On my first
trip to Japan, in 1982, I sat on the plane and tried
to memorize some key sentences from the Japan Air Lines phrase book. One of
them that struck me as a good one to know had to do with telling parents that
their children were very cute.
At the time
of this trip, though, I had had no formal instruction in Japanese. So as I
sat there and continually repeated Kodomo wa totemo kawai desu, I had
no knowledge of Japanese grammar and, therefore, was clueless as to which
word referred to “child,” which one was “cute,” which was “your.” In due time,
though, I was able to try out my newfound knowledge, and rejoiced in the delight
of parents who understood perfectly what I was saying! Then they would tell
me how well I spoke Japanese. (If only they knew!)
This last week,
with my limited knowledge of Hassaniya, I found that the same principle holds
true with having learned to say Mbareck lay-ee-duh. It’s the greeting
that people use to wish each other a good Tabaski feast. And even though I
am not sure of what I am saying – don’t have the grammar, am sketchy on the
pronunciation, and am totally lacking and understanding of the religious and
cultural contexts – I do know that it got a positive reaction from people
I have found
that the difference between celebrating a holiday at home and here has largely
to do with the missing context. At home, for example, mention Thanksgiving
and any adult can draw upon a lifetime of memories that give the day its multifaceted
meaning: going to Grandma and Grandpa’s house as a child, Thanksgiving art
projects in school, shopping, preparing, traveling long or short distances,
the first Thanksgiving since a loved one died, the first one as being part
of a new couple. All over the United States, it is a nationally recognized and understood event, with
all its cultural components that may or may not include a formal dinner, a
football game, extended family, a worship service, and a long weekend.
But any holiday
as celebrated in a new country is missing its context for any newcomer. When
I heard that Tabaski was coming, I knew that it will be a day off, that there
will be feasts, and that I would be welcome to visit the homes of any families
I knew so that I could share a festive meal. But two Tabaskis are not much
of a history or storehouse of memories when compared to fifty-seven Thanksgivings.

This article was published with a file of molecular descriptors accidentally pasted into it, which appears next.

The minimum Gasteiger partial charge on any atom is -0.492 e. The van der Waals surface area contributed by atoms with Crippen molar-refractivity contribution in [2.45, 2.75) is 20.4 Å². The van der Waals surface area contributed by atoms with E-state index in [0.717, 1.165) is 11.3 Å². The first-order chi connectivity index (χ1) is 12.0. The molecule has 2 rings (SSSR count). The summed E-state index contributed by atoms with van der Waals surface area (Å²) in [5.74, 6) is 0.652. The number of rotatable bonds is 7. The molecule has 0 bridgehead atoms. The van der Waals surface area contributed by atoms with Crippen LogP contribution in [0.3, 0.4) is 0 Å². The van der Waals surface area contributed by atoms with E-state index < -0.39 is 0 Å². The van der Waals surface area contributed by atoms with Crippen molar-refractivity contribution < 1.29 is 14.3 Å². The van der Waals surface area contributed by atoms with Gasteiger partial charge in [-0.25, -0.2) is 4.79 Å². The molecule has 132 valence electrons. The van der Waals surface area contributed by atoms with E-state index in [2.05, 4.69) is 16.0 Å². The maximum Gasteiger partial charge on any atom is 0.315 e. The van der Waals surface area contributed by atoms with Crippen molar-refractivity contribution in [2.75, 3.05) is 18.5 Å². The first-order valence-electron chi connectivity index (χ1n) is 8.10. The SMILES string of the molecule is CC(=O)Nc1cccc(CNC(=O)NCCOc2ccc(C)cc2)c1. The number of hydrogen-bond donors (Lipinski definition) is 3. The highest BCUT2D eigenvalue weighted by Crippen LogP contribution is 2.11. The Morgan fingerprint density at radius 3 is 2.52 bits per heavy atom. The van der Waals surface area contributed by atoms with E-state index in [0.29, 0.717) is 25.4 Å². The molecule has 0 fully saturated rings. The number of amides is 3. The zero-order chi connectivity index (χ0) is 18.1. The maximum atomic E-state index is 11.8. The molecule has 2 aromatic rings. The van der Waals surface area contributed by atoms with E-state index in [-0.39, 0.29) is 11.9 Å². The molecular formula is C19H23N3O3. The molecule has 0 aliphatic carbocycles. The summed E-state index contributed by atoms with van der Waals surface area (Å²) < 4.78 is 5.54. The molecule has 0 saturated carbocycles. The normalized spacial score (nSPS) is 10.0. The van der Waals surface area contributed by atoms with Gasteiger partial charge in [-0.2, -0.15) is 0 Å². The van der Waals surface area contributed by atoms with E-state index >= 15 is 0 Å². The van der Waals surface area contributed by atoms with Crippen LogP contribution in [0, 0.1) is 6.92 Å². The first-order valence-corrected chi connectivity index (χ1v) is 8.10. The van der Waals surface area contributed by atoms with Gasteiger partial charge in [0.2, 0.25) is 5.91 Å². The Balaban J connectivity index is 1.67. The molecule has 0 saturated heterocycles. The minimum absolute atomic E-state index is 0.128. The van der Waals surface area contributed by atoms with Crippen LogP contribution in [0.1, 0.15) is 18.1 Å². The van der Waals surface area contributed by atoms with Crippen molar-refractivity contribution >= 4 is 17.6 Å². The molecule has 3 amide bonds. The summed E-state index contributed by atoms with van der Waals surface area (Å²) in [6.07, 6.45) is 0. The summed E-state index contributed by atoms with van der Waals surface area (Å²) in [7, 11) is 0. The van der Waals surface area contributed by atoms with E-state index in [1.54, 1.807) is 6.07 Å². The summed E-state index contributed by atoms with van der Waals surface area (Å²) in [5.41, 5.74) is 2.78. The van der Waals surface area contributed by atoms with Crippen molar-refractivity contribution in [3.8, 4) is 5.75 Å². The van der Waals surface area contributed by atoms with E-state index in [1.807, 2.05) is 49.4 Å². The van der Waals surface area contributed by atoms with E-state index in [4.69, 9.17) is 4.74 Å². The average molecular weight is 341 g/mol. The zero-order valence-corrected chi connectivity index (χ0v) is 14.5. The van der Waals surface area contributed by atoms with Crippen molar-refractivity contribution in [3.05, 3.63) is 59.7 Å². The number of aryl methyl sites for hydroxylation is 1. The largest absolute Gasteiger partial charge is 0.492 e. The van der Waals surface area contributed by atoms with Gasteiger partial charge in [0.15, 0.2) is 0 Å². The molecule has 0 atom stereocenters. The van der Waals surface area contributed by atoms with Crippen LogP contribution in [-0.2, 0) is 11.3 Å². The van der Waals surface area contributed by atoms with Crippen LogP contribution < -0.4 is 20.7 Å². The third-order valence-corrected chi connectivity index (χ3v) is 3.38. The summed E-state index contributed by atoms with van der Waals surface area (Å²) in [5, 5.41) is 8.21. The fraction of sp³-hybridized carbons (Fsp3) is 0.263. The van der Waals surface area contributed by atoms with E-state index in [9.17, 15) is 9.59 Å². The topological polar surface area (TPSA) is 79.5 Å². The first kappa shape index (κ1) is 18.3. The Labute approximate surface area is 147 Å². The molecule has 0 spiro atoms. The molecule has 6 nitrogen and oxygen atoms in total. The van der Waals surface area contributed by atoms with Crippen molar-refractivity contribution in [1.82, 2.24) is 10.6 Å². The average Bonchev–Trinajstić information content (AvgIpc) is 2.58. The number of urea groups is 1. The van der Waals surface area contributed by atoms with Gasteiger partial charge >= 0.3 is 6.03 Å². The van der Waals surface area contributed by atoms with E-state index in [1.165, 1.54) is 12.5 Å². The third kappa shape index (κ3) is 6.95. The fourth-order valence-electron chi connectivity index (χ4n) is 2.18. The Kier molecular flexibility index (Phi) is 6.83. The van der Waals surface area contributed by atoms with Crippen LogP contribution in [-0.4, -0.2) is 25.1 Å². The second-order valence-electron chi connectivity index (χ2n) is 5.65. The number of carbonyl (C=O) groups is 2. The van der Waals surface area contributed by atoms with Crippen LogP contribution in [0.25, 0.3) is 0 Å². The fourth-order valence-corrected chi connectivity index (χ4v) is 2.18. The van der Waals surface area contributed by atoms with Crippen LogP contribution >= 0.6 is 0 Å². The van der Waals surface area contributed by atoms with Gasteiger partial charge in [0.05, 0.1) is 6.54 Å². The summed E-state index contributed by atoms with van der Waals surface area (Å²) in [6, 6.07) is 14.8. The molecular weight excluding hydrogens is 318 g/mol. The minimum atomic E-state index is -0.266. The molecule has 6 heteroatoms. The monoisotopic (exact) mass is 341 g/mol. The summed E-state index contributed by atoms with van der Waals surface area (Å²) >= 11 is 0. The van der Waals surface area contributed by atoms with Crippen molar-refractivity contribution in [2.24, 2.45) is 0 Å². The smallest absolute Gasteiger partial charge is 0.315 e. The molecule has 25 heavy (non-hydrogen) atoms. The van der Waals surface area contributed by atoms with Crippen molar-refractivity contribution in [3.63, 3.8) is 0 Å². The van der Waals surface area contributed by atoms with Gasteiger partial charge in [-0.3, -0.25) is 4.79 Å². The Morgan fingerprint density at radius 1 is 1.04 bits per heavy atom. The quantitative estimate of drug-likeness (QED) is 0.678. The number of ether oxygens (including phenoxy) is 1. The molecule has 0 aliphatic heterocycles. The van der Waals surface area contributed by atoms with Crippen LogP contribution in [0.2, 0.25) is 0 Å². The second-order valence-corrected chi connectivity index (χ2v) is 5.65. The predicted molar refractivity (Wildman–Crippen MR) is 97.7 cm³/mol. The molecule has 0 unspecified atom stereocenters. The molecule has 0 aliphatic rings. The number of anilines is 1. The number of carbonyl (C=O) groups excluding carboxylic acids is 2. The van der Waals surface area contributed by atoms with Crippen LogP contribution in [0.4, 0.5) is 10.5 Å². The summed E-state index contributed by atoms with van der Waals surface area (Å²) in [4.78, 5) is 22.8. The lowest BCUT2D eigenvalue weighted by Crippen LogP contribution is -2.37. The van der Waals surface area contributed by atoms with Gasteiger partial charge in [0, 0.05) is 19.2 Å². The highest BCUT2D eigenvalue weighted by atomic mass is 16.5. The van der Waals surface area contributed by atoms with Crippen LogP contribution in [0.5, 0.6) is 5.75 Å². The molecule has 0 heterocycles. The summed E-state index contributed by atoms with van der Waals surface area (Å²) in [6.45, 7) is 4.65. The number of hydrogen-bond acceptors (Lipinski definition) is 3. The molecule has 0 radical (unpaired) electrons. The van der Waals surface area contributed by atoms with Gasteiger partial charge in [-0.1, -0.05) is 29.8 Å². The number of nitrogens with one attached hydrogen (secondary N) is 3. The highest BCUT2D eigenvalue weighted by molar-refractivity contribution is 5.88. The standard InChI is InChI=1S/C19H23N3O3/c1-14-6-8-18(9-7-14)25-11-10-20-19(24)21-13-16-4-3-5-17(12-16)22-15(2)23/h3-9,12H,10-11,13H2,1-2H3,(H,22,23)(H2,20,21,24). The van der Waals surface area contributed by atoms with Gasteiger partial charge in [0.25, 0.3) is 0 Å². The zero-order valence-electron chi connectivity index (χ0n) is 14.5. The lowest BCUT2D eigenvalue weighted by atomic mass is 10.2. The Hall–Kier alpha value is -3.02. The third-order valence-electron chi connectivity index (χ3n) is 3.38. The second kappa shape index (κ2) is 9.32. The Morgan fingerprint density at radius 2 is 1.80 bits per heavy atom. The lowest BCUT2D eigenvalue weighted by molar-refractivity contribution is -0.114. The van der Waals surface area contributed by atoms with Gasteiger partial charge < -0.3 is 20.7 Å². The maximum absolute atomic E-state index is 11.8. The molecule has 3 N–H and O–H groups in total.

I guess Mamadou
the Tailor just wanted to be sure I would come, so he called me early in the
week to invite me to visit his family for Tabaski. I showed up early in the
afternoon. There were relatively few guests at the house during the day –
something that Saidou noticed. He commented that he really enjoys having a
lot of people come to the house, as they had for his wedding or for other
By the time
I left, about 4:30 in the afternoon, I had stayed the
longest of anyone who had shown up. That didn’t stop Mamadou and the others
from complaining that I was leaving too early, though. I asked them if they
thought that sharing was important, and they told me yes, they did. So I told
them that the time had come to share me with other people, as I had other
houses to visit so that I could greet people and wish them Mbareck lay-ee-duh.
That did the trick, as they realized that it was an important day for
meeting and greeting.
The next day,
I paid a visit to the home of Salif and his family, who are relatives of Ibrahima
and Julie in San Francisco.
I hadn’t seen them since just before my trip to Mali.
Since I lost Salif’s phone number along with my phone, I hadn’t called and
they didn’t know I was coming. I stayed about an hour and then moved along.
During the entire
week leading up to the holiday, the skies had been overcast, as it had been
most of the previous month. Thursday, the sun broke through and has been shining
all day every day since.
My English Conversation
Club class at the Nouakchott English Center began again last week. (I had not taught it during the quarter
that included Ramadan because it takes place from 5:00 to 7:00
PM, which is not a
good time to be teaching to students who have been fasting all day!)
So far, there
are eleven students who have signed up for the class, seven of whom have been
in previous classes I have taught there. My new material is from Chicken
Soup for the Traveler’s Soul, a collection that offers lots of pieces
written by people dealing with issues about multicultural visits and experiences.
Our first reading
was a one-pager by Maya Angelou, writing about the importance of respect for
and awareness of other people’s languages. It gave the students plenty to
talk about during the session. Discussion was dominated by the seven students
who had been in the class before. I think they felt comfortable in the setting,
and they were good role models for the new enrollees.
At ISERI, Bedine
has moved his desk from a private office into the computer lab, making the
lab his office now. I asked him if it meant that students will now be able
to come in and use the computers more frequently, so that they can review
what they have learned in their English lesson. He said, “Not yet.”
week fell off a little bit, as some students may have left town early to get
to their homes to celebrate Tabaski.
son of the director of ISERI came in to use one of the computers while the
women’s class was in the lab. An adult male who came with him catered to his
needs, leaving to fetch him a notebook and pen when he needed it. I asked
Bedine who that was working with him. The answer: “His driver.”
Having the four
back-to-back classes is not much of a problem for me because I am not very
busy during the sessions. Most of the students who have questions express
them in Arabic to Bedine. It makes me a bit superfluous in the lab, except
for the odd times when I can help people with their pronunciation. It looks
like this is what needs to be done, though, so I am here to do it.